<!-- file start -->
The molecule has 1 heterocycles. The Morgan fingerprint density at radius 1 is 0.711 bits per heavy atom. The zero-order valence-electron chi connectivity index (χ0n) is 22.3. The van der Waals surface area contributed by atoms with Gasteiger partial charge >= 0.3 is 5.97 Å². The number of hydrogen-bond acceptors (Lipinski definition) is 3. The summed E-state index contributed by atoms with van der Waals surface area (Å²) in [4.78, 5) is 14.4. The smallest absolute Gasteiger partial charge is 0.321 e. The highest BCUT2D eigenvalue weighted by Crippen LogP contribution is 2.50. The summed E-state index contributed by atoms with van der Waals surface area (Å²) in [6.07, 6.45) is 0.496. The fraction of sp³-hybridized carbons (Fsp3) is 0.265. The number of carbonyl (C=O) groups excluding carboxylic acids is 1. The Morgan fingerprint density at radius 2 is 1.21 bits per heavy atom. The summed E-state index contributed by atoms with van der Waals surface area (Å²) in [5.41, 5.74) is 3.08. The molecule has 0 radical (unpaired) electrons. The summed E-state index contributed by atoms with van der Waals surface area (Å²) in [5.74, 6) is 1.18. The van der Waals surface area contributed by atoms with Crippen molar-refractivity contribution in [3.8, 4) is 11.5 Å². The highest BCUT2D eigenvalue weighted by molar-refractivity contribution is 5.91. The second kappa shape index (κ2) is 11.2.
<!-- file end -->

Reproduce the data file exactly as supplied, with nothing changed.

The molecule has 1 heterocycles. The Morgan fingerprint density at radius 1 is 0.711 bits per heavy atom. The zero-order valence-electron chi connectivity index (χ0n) is 22.3. The van der Waals surface area contributed by atoms with Gasteiger partial charge >= 0.3 is 5.97 Å². The number of hydrogen-bond acceptors (Lipinski definition) is 3. The summed E-state index contributed by atoms with van der Waals surface area (Å²) in [4.78, 5) is 14.4. The smallest absolute Gasteiger partial charge is 0.321 e. The highest BCUT2D eigenvalue weighted by Crippen LogP contribution is 2.50. The summed E-state index contributed by atoms with van der Waals surface area (Å²) in [6.07, 6.45) is 0.496. The fraction of sp³-hybridized carbons (Fsp3) is 0.265. The number of carbonyl (C=O) groups excluding carboxylic acids is 1. The Morgan fingerprint density at radius 2 is 1.21 bits per heavy atom. The summed E-state index contributed by atoms with van der Waals surface area (Å²) in [5.41, 5.74) is 3.08. The molecule has 0 radical (unpaired) electrons. The summed E-state index contributed by atoms with van der Waals surface area (Å²) in [5.74, 6) is 1.18. The van der Waals surface area contributed by atoms with Crippen molar-refractivity contribution in [3.8, 4) is 11.5 Å². The highest BCUT2D eigenvalue weighted by molar-refractivity contribution is 5.91. The second kappa shape index (κ2) is 11.2.